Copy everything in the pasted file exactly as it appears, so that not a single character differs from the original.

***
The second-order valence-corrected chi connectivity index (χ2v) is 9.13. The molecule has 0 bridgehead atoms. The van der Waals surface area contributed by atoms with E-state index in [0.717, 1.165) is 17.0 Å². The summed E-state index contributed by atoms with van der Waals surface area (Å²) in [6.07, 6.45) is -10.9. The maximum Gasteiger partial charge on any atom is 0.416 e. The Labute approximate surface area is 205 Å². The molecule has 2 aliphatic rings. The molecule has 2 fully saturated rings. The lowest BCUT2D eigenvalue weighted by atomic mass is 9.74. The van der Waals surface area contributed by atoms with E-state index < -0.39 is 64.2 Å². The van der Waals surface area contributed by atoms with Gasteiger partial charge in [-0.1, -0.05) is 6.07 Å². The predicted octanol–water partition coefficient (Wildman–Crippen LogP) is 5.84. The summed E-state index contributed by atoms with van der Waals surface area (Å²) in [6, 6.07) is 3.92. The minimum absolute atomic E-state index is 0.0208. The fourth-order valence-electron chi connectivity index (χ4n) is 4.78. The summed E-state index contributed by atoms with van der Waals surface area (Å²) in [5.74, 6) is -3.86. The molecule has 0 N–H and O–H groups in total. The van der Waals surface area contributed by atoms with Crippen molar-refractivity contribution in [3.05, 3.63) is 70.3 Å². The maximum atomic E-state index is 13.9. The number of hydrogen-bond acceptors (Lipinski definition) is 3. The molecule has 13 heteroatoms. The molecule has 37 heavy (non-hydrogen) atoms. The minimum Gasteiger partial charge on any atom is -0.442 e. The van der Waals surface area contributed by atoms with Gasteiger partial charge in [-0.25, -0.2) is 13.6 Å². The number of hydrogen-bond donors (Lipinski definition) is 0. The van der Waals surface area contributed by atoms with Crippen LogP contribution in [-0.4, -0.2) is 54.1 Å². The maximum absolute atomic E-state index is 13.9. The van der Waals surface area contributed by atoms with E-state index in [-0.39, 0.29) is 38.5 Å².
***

The second-order valence-corrected chi connectivity index (χ2v) is 9.13. The molecule has 0 bridgehead atoms. The van der Waals surface area contributed by atoms with E-state index in [0.717, 1.165) is 17.0 Å². The summed E-state index contributed by atoms with van der Waals surface area (Å²) in [6.07, 6.45) is -10.9. The maximum Gasteiger partial charge on any atom is 0.416 e. The Labute approximate surface area is 205 Å². The molecule has 2 aliphatic rings. The molecule has 2 fully saturated rings. The lowest BCUT2D eigenvalue weighted by atomic mass is 9.74. The van der Waals surface area contributed by atoms with E-state index < -0.39 is 64.2 Å². The van der Waals surface area contributed by atoms with Gasteiger partial charge in [-0.1, -0.05) is 6.07 Å². The predicted octanol–water partition coefficient (Wildman–Crippen LogP) is 5.84. The summed E-state index contributed by atoms with van der Waals surface area (Å²) in [6, 6.07) is 3.92. The minimum absolute atomic E-state index is 0.0208. The fourth-order valence-electron chi connectivity index (χ4n) is 4.78. The summed E-state index contributed by atoms with van der Waals surface area (Å²) in [5.74, 6) is -3.86. The molecule has 0 N–H and O–H groups in total. The van der Waals surface area contributed by atoms with Crippen molar-refractivity contribution in [3.05, 3.63) is 70.3 Å². The maximum atomic E-state index is 13.9. The number of hydrogen-bond acceptors (Lipinski definition) is 3. The molecule has 13 heteroatoms. The molecule has 37 heavy (non-hydrogen) atoms. The minimum Gasteiger partial charge on any atom is -0.442 e. The van der Waals surface area contributed by atoms with Gasteiger partial charge in [-0.25, -0.2) is 13.6 Å². The number of hydrogen-bond donors (Lipinski definition) is 0. The van der Waals surface area contributed by atoms with Crippen LogP contribution in [-0.4, -0.2) is 54.1 Å². The maximum absolute atomic E-state index is 13.9. The van der Waals surface area contributed by atoms with E-state index in [-0.39, 0.29) is 38.5 Å².